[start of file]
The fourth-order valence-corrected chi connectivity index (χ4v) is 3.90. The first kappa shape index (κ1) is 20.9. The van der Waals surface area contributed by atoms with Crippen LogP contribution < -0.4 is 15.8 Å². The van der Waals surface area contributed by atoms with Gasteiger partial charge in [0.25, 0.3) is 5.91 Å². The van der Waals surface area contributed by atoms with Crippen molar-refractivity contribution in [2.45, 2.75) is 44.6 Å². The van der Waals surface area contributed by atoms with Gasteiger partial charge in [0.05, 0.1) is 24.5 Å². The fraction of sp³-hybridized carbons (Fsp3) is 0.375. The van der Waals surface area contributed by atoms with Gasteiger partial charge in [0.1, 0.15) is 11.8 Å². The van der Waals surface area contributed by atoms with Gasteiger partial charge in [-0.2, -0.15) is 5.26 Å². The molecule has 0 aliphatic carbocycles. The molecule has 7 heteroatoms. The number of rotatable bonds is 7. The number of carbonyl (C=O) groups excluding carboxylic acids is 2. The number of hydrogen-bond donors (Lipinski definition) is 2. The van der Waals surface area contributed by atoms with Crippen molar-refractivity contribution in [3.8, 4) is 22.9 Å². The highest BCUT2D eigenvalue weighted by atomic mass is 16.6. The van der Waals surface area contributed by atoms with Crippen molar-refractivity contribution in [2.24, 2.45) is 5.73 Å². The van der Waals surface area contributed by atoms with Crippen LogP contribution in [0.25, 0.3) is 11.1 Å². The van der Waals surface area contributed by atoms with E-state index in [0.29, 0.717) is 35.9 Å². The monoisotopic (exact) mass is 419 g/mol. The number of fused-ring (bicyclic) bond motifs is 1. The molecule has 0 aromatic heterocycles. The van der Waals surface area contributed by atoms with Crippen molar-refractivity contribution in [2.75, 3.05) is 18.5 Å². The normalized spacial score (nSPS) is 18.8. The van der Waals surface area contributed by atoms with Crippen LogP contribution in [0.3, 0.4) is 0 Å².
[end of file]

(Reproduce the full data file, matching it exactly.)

The fourth-order valence-corrected chi connectivity index (χ4v) is 3.90. The first kappa shape index (κ1) is 20.9. The van der Waals surface area contributed by atoms with Crippen LogP contribution < -0.4 is 15.8 Å². The van der Waals surface area contributed by atoms with Gasteiger partial charge in [0.25, 0.3) is 5.91 Å². The van der Waals surface area contributed by atoms with Crippen molar-refractivity contribution in [2.45, 2.75) is 44.6 Å². The van der Waals surface area contributed by atoms with Gasteiger partial charge in [0.05, 0.1) is 24.5 Å². The fraction of sp³-hybridized carbons (Fsp3) is 0.375. The van der Waals surface area contributed by atoms with Gasteiger partial charge in [0.1, 0.15) is 11.8 Å². The van der Waals surface area contributed by atoms with Gasteiger partial charge in [-0.2, -0.15) is 5.26 Å². The molecule has 0 aliphatic carbocycles. The molecule has 7 heteroatoms. The number of rotatable bonds is 7. The number of carbonyl (C=O) groups excluding carboxylic acids is 2. The number of hydrogen-bond donors (Lipinski definition) is 2. The van der Waals surface area contributed by atoms with Crippen molar-refractivity contribution in [3.8, 4) is 22.9 Å². The highest BCUT2D eigenvalue weighted by atomic mass is 16.6. The van der Waals surface area contributed by atoms with Crippen molar-refractivity contribution in [2.24, 2.45) is 5.73 Å². The van der Waals surface area contributed by atoms with Crippen LogP contribution in [0.25, 0.3) is 11.1 Å². The van der Waals surface area contributed by atoms with E-state index in [0.29, 0.717) is 35.9 Å². The monoisotopic (exact) mass is 419 g/mol. The number of fused-ring (bicyclic) bond motifs is 1. The molecule has 0 aromatic heterocycles. The van der Waals surface area contributed by atoms with Crippen molar-refractivity contribution in [2.75, 3.05) is 18.5 Å². The normalized spacial score (nSPS) is 18.8. The van der Waals surface area contributed by atoms with Crippen LogP contribution in [0.3, 0.4) is 0 Å².